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ARS Home » Southeast Area » Auburn, Alabama » Aquatic Animal Health Research » Research » Publications at this Location » Publication #344073

Research Project: Pathogen Characterization, Host Immune Response and Development of Strategies to Reduce Losses to Disease in Aquaculture

Location: Aquatic Animal Health Research

Title: The type IX secretion system is required for virulence of the fish pathogen Flavobacterium columnare

item LI, NAN - University Of Wisconsin
item ZHU, YONGTAO - University Of Wisconsin
item Lafrentz, Benjamin
item Evenhuis, Jason
item HUNNICUTT, DAVID - St Norbert College
item CONRAD, RACHEL - University Of Wisconsin
item BARBIER, PAUL - University Of Wisconsin
item GULLSTRAND, C - St Norbert College
item ROET, J - St Norbert College
item POWERS, J - St Norbert College
item KULKAMI, S - University Of Wisconsin
item ERBES, D - University Of Wisconsin
item Garcia, Julio
item NIE, P - Chinese Academy Of Agricultural Sciences
item MCBRIDE, MARK - University Of Wisconsin

Submitted to: Applied and Environmental Microbiology
Publication Type: Peer Reviewed Journal
Publication Acceptance Date: 9/18/2017
Publication Date: 11/24/2017
Citation: Li, N., Zhu, Y., LaFrentz, B.R., Evenhuis, J., Hunnicutt, D.W., Conrad, R.A., Barbier, P., Gullstrand, C.W., Roet, J.E., Powers, J.L., Kulkami, S.S., Erbes, D.H., Garcia, J.C., Nie, P., McBride, M.J. 2017. The type IX secretion system is required for virulence of the fish pathogen Flavobacterium columnare. Applied and Environmental Microbiology. 83(23):e01769-17.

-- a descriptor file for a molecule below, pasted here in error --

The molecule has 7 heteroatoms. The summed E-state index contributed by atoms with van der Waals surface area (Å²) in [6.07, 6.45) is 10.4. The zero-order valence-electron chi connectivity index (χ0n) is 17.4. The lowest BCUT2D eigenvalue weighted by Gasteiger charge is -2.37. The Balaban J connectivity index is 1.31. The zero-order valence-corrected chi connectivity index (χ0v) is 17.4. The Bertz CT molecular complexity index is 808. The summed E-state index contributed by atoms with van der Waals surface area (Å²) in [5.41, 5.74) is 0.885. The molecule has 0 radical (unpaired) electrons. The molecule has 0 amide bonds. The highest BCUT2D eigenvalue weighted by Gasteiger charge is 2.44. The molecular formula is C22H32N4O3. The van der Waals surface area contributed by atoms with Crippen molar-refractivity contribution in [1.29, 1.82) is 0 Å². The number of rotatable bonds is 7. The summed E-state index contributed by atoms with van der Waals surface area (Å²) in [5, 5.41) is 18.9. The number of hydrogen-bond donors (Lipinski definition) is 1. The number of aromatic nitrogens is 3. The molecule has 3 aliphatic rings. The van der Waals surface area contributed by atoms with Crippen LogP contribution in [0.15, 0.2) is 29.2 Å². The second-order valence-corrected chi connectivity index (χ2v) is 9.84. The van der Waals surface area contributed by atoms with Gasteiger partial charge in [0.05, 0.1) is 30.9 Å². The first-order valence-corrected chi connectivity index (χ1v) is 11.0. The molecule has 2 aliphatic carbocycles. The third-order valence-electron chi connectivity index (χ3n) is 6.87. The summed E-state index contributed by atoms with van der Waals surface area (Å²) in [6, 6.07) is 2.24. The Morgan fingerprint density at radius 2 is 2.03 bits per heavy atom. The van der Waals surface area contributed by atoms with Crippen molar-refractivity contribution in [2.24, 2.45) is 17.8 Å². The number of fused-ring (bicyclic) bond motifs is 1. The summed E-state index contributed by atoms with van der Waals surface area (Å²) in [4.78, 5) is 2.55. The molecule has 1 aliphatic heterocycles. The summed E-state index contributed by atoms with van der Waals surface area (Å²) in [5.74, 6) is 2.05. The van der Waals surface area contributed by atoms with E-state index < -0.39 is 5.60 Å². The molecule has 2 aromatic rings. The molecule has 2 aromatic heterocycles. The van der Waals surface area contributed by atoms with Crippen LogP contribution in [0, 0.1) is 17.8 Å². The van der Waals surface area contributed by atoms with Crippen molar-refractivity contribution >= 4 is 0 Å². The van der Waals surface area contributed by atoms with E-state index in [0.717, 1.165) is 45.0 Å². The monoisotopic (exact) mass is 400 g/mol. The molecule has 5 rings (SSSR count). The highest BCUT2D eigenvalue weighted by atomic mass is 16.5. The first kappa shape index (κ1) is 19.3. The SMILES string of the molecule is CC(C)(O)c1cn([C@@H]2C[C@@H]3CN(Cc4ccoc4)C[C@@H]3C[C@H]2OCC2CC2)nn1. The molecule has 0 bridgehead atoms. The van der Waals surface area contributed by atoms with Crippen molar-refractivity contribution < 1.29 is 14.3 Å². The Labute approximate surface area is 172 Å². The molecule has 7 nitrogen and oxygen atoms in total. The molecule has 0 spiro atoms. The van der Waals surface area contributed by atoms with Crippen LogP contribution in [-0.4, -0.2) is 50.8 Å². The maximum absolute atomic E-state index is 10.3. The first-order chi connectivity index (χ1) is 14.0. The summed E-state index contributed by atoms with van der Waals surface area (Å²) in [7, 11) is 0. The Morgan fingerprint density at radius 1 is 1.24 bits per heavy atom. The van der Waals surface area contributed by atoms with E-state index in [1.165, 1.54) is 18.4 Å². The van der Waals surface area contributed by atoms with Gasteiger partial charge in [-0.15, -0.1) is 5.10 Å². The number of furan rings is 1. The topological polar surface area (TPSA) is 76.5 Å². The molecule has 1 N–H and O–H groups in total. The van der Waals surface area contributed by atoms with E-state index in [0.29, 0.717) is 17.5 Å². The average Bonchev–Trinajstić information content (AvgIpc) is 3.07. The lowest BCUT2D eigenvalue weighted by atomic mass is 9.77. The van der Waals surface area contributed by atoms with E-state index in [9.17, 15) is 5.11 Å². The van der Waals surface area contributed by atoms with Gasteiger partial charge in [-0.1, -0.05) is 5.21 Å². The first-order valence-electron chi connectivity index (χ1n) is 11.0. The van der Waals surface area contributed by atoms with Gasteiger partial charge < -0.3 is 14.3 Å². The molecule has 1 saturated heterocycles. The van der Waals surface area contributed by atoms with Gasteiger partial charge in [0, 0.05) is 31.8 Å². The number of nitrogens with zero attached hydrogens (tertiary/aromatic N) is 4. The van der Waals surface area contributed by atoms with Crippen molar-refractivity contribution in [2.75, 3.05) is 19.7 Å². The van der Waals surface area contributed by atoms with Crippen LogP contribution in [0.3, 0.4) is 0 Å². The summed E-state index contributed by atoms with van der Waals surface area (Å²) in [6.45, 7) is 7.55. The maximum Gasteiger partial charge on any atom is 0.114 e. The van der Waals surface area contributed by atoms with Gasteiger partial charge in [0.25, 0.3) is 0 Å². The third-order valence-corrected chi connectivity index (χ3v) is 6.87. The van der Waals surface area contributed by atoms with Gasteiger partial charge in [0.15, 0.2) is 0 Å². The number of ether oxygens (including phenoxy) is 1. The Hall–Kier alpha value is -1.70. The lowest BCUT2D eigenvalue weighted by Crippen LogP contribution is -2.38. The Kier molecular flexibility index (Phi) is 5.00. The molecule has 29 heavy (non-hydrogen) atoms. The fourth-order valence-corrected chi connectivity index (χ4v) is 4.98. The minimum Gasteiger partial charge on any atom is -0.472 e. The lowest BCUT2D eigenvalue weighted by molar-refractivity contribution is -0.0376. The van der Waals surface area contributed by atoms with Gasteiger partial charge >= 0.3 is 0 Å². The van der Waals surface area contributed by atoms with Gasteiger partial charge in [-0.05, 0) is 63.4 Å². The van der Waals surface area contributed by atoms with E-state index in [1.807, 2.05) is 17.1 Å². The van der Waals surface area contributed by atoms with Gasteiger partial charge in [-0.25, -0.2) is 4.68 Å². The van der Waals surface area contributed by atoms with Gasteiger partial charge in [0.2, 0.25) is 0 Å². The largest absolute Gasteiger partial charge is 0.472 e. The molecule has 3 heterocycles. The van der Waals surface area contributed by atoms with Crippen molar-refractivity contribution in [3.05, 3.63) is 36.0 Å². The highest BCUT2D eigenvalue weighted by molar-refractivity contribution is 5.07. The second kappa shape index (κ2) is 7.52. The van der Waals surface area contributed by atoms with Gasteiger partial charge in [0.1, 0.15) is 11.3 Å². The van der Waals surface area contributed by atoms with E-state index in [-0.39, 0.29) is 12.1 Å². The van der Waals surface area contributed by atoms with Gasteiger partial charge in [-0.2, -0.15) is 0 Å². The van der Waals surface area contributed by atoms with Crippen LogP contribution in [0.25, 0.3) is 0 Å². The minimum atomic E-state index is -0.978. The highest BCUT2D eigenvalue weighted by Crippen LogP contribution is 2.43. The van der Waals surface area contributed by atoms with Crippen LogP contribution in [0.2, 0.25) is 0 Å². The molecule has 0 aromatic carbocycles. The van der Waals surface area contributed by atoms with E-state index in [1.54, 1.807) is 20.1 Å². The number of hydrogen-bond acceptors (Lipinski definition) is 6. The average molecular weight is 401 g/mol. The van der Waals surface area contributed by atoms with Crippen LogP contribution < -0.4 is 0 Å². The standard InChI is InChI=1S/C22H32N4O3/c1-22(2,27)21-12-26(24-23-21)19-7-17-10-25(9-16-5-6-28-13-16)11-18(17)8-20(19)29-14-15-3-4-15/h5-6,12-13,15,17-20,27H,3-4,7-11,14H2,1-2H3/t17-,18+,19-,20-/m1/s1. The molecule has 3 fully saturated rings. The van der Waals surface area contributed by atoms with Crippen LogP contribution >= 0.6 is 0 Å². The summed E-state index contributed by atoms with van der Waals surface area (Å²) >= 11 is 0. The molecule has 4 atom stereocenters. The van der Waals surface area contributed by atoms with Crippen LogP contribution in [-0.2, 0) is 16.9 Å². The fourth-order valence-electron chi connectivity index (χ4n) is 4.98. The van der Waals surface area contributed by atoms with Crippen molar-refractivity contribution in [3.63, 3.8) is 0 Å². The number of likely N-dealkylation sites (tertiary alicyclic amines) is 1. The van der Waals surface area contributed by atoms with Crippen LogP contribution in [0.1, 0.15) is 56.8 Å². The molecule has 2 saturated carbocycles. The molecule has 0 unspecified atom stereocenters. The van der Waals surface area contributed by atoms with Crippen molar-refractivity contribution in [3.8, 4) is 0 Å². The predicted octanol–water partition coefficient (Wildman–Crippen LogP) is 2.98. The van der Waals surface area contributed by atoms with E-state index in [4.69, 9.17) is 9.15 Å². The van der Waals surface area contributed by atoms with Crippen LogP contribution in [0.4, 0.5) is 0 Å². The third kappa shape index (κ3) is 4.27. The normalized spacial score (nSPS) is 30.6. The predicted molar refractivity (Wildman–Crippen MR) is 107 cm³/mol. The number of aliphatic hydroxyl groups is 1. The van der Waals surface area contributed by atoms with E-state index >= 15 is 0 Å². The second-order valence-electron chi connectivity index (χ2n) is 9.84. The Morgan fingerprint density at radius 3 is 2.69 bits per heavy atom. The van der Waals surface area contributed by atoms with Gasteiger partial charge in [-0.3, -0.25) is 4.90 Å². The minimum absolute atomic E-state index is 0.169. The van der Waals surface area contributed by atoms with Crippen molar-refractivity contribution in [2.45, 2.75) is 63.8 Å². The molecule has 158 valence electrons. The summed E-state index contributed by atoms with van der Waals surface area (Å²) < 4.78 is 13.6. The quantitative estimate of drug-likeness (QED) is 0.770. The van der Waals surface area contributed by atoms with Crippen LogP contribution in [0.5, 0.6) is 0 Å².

Interpretive Summary: Columnaris disease is responsible for large losses in multiple fish species important to the U.S. aquaculture industry. The mechanisms Flavobacterium columnare bacteria use to cause columnaris disease in freshwater fish are unknown. A protein secretion system that delivers protein toxins to the outside of the bacterial cell was found to be important in the disease process. Deletion of two genes (gldN and porV) that are required for secretion eliminated the ability of the bacterium to cause disease in multiple fish species. Normal bacterial cells secreted toxins that killed the fish, but the mutants failed to do this. This work helps us understand the virulence mechanisms of F. columnare and identifies potential target genes for vaccine development to prevent outbreaks of columnaris disease in aquaculture systems.

Technical Abstract: Flavobacterium columnare, a member of the phylum Bacteroidetes, causes columnaris disease in wild and aquaculture-reared freshwater fish. The mechanisms responsible for columnaris disease are not known. Many members of the phylum Bacteroidetes use type IX secretion systems (T9SSs) to secrete enzymes, adhesins, and proteins involved in gliding motility. The F. columnare genome has all of the genes needed to encode a T9SS. gldN, which encodes a core component of the T9SS, was deleted in wild type strains of F. columnare. The F. columnare Delta gldN mutants were deficient in secretion of several extracellular proteins and lacked gliding motility. The Delta gldN mutants were avirulent in zebrafish, channel catfish, and rainbow trout, and complementation restored virulence. PorV is required for secretion of a subset of proteins targeted to the T9SS. A F. columnare Delta porV mutant exhibited gliding motility but was avirulent. Cell-free spent media from exponentially growing cultures of wild type and complemented strains caused rapid mortality but spent media from Delta gldN and Delta porV mutants did not, suggesting that soluble toxins are secreted by the T9SS.